History is "through him" in that God is active in the affairs of men. History tells us the story of God’s work toward man and man’s actions toward God whether that be submission, indifference, or resistance. Secular historians largely ignore the relationship of God and man in history. Even if they did examine it, the result would be at best a distortion of truth. We as Christians are blessed with God’s Word and the Holy Spirit to guide us as we consider what our God has done. Through God’s providence in history we see that God permitted or directed everything that has happened. When your child sees that, he gains confidence that God’s plan for his own life is both wise and good. Joseph in the book of Genesis understood this truth. Despite what his brothers had done, he could say in the end, "ye thought evil against me; but God meant it unto good, to bring to pass, as it is this day, to save much people alive" (Gen. 50:20). God finally allowed Joseph to see why he had to endure certain trials, but Joseph’s faith existed long before. It existed when he was in the pit, when he was sold into slavery, when he was forgotten in prison—when he could not see what God was doing. Our view of history is similar.We see "through a glass, darkly" now, but we have faith that God’s plan is good and wise.
God’s actions must also be seen in light of the eternal. He does not always act immediately, but we can rest assured that He will act. This assurance is important as we see sinful acts of men that seem to go unpunished. As Christians we know that good does eventually triumph over evil, if not in this world then in that to come.When you teach this in history, your child learns patience and a willingness to let God execute vengeance in His own time. An eternal perspective also helps when it seems faithfulness is unrewarded. For instance, during the Boxer Rebellion in China in the early 1900s, many Christians had to flee for their lives. Some were killed, and others escaped, like Jonathan and Rosalind Goforth. Was God watching out for only some of His children? From a purely earthly perspective it might seem so, but a heavenly perspective on history reminds us that God’s children are saved for eternity. He chose to glorify Himself by delivering some in the rebellion and by taking others into His presence through it.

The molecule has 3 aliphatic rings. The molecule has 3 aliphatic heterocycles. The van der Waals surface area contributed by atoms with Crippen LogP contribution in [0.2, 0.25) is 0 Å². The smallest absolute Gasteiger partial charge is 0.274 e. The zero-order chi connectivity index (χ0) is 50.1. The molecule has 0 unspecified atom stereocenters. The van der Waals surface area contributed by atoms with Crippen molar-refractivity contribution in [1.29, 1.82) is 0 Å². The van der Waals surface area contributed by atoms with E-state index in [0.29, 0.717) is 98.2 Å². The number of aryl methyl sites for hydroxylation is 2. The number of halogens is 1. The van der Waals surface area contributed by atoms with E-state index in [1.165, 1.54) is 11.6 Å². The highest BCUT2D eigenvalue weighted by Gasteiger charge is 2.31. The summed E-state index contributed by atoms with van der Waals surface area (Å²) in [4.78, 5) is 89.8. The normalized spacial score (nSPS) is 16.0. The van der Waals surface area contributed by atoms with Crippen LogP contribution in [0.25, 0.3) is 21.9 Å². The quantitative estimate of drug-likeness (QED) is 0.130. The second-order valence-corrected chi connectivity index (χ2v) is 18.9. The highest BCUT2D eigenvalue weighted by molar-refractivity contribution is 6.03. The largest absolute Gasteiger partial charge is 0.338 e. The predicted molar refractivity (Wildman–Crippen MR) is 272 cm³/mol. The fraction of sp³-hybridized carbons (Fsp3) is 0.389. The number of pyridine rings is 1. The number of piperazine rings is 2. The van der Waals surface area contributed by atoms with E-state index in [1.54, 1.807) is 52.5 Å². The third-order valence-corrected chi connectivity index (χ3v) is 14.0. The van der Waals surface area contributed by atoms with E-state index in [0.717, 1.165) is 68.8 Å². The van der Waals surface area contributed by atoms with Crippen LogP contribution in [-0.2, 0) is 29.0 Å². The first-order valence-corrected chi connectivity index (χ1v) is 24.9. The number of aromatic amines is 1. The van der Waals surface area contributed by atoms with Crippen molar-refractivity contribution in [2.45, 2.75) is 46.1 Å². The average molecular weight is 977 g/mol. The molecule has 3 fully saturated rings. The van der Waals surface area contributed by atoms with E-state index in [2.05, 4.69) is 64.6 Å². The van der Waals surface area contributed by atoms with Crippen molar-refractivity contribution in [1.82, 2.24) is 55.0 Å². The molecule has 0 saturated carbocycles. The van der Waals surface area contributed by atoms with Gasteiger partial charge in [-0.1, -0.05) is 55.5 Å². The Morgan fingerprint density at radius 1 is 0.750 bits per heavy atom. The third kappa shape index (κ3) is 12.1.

History is "to him" in that God has established the meaning of history. Without God, history is nothing more than a series of random events with no meaning other than what man imposes on them. And having men agree on meaning is about as common as monkeys churning out Hamlet. God has established the central meaning of all history. "But when the fulness of the time was come, God sent forth his Son, made of a woman, made under the law, To redeem them that were under the law, that we might receive the adoption of sons" (Gal. 4:4-5). It is the grand story of God’s love and man’s redemption. History speaks of many things, but it should speak loudest of God’s glory.
A Christian study of history as a whole must start, continue, and end with God as its focus. As for history from a secular viewpoint, it is not merely missing one aspect of history; it misses the whole framework on which our interpretation of history must rest. And interpretation does more than just teach your child what happened in the past. It shapes his worldview and teaches him to honor God, trust Him, and give Him all the glory for what He has done throughout the ages.